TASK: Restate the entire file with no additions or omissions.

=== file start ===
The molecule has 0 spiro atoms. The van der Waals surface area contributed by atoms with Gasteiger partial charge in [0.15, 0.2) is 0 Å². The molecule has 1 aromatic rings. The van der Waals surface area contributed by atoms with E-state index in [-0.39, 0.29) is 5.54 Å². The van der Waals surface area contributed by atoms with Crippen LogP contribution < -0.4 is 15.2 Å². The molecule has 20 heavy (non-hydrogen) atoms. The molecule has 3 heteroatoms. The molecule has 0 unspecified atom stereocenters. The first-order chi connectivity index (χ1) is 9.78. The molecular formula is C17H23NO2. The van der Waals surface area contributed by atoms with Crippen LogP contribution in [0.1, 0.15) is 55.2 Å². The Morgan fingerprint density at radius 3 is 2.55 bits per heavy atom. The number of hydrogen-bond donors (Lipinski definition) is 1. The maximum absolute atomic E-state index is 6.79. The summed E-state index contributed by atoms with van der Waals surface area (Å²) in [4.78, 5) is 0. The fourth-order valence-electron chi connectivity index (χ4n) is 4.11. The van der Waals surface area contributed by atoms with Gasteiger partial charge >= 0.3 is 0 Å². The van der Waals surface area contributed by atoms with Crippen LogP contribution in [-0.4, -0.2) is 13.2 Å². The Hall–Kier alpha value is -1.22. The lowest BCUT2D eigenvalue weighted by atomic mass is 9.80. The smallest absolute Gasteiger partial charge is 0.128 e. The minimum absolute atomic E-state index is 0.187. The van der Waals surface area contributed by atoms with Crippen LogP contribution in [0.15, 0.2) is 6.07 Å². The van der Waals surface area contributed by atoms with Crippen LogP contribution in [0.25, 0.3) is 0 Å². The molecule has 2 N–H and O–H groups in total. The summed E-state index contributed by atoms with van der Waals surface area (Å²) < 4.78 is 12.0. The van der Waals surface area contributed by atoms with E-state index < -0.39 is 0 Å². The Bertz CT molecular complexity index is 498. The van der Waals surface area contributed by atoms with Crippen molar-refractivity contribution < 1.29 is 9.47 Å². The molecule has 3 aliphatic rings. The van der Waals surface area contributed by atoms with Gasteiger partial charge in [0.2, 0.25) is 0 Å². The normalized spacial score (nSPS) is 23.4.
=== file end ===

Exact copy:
The molecule has 0 spiro atoms. The van der Waals surface area contributed by atoms with Gasteiger partial charge in [0.15, 0.2) is 0 Å². The molecule has 1 aromatic rings. The van der Waals surface area contributed by atoms with E-state index in [-0.39, 0.29) is 5.54 Å². The van der Waals surface area contributed by atoms with Crippen LogP contribution < -0.4 is 15.2 Å². The molecule has 20 heavy (non-hydrogen) atoms. The molecule has 3 heteroatoms. The molecule has 0 unspecified atom stereocenters. The first-order chi connectivity index (χ1) is 9.78. The molecular formula is C17H23NO2. The van der Waals surface area contributed by atoms with Crippen LogP contribution in [0.1, 0.15) is 55.2 Å². The Morgan fingerprint density at radius 3 is 2.55 bits per heavy atom. The number of hydrogen-bond donors (Lipinski definition) is 1. The maximum absolute atomic E-state index is 6.79. The summed E-state index contributed by atoms with van der Waals surface area (Å²) in [4.78, 5) is 0. The fourth-order valence-electron chi connectivity index (χ4n) is 4.11. The van der Waals surface area contributed by atoms with Gasteiger partial charge >= 0.3 is 0 Å². The van der Waals surface area contributed by atoms with Crippen LogP contribution in [-0.4, -0.2) is 13.2 Å². The Hall–Kier alpha value is -1.22. The lowest BCUT2D eigenvalue weighted by atomic mass is 9.80. The smallest absolute Gasteiger partial charge is 0.128 e. The minimum absolute atomic E-state index is 0.187. The van der Waals surface area contributed by atoms with Crippen LogP contribution in [0.15, 0.2) is 6.07 Å². The van der Waals surface area contributed by atoms with Crippen LogP contribution in [0.25, 0.3) is 0 Å². The molecule has 2 N–H and O–H groups in total. The summed E-state index contributed by atoms with van der Waals surface area (Å²) < 4.78 is 12.0. The van der Waals surface area contributed by atoms with E-state index < -0.39 is 0 Å². The Bertz CT molecular complexity index is 498. The van der Waals surface area contributed by atoms with Crippen molar-refractivity contribution < 1.29 is 9.47 Å². The molecule has 3 aliphatic rings. The van der Waals surface area contributed by atoms with Gasteiger partial charge in [0.2, 0.25) is 0 Å². The normalized spacial score (nSPS) is 23.4.